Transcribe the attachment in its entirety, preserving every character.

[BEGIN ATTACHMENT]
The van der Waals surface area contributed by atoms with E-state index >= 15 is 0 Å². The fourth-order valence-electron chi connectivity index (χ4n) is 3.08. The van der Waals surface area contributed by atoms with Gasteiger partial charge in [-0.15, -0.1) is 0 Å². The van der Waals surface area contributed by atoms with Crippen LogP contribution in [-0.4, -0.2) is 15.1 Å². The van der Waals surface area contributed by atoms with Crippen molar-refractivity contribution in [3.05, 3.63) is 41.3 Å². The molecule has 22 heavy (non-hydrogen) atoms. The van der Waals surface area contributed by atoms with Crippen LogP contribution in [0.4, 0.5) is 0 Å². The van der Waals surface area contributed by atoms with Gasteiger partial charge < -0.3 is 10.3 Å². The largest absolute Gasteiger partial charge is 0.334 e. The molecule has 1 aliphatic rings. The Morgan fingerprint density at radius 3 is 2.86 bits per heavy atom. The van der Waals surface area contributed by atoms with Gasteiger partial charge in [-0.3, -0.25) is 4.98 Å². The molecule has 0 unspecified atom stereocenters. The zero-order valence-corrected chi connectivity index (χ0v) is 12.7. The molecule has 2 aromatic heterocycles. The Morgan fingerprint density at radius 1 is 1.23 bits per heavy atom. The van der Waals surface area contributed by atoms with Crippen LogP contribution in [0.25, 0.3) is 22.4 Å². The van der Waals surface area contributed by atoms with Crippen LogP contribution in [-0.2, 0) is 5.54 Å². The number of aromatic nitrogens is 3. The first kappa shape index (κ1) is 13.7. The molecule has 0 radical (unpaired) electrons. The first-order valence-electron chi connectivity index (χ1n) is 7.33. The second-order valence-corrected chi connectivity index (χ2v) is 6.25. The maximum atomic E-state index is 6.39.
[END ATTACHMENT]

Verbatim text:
The van der Waals surface area contributed by atoms with E-state index >= 15 is 0 Å². The fourth-order valence-electron chi connectivity index (χ4n) is 3.08. The van der Waals surface area contributed by atoms with Gasteiger partial charge in [-0.15, -0.1) is 0 Å². The van der Waals surface area contributed by atoms with Crippen LogP contribution in [-0.4, -0.2) is 15.1 Å². The van der Waals surface area contributed by atoms with Crippen molar-refractivity contribution in [3.05, 3.63) is 41.3 Å². The molecule has 22 heavy (non-hydrogen) atoms. The van der Waals surface area contributed by atoms with Crippen LogP contribution in [0.4, 0.5) is 0 Å². The van der Waals surface area contributed by atoms with Gasteiger partial charge < -0.3 is 10.3 Å². The largest absolute Gasteiger partial charge is 0.334 e. The molecule has 1 aliphatic rings. The Morgan fingerprint density at radius 3 is 2.86 bits per heavy atom. The van der Waals surface area contributed by atoms with Gasteiger partial charge in [-0.3, -0.25) is 4.98 Å². The molecule has 0 unspecified atom stereocenters. The zero-order valence-corrected chi connectivity index (χ0v) is 12.7. The molecule has 2 aromatic heterocycles. The Morgan fingerprint density at radius 1 is 1.23 bits per heavy atom. The van der Waals surface area contributed by atoms with Crippen LogP contribution in [0.25, 0.3) is 22.4 Å². The van der Waals surface area contributed by atoms with Crippen LogP contribution in [-0.2, 0) is 5.54 Å². The number of aromatic nitrogens is 3. The first kappa shape index (κ1) is 13.7. The molecule has 0 radical (unpaired) electrons. The first-order valence-electron chi connectivity index (χ1n) is 7.33. The second-order valence-corrected chi connectivity index (χ2v) is 6.25. The maximum atomic E-state index is 6.39.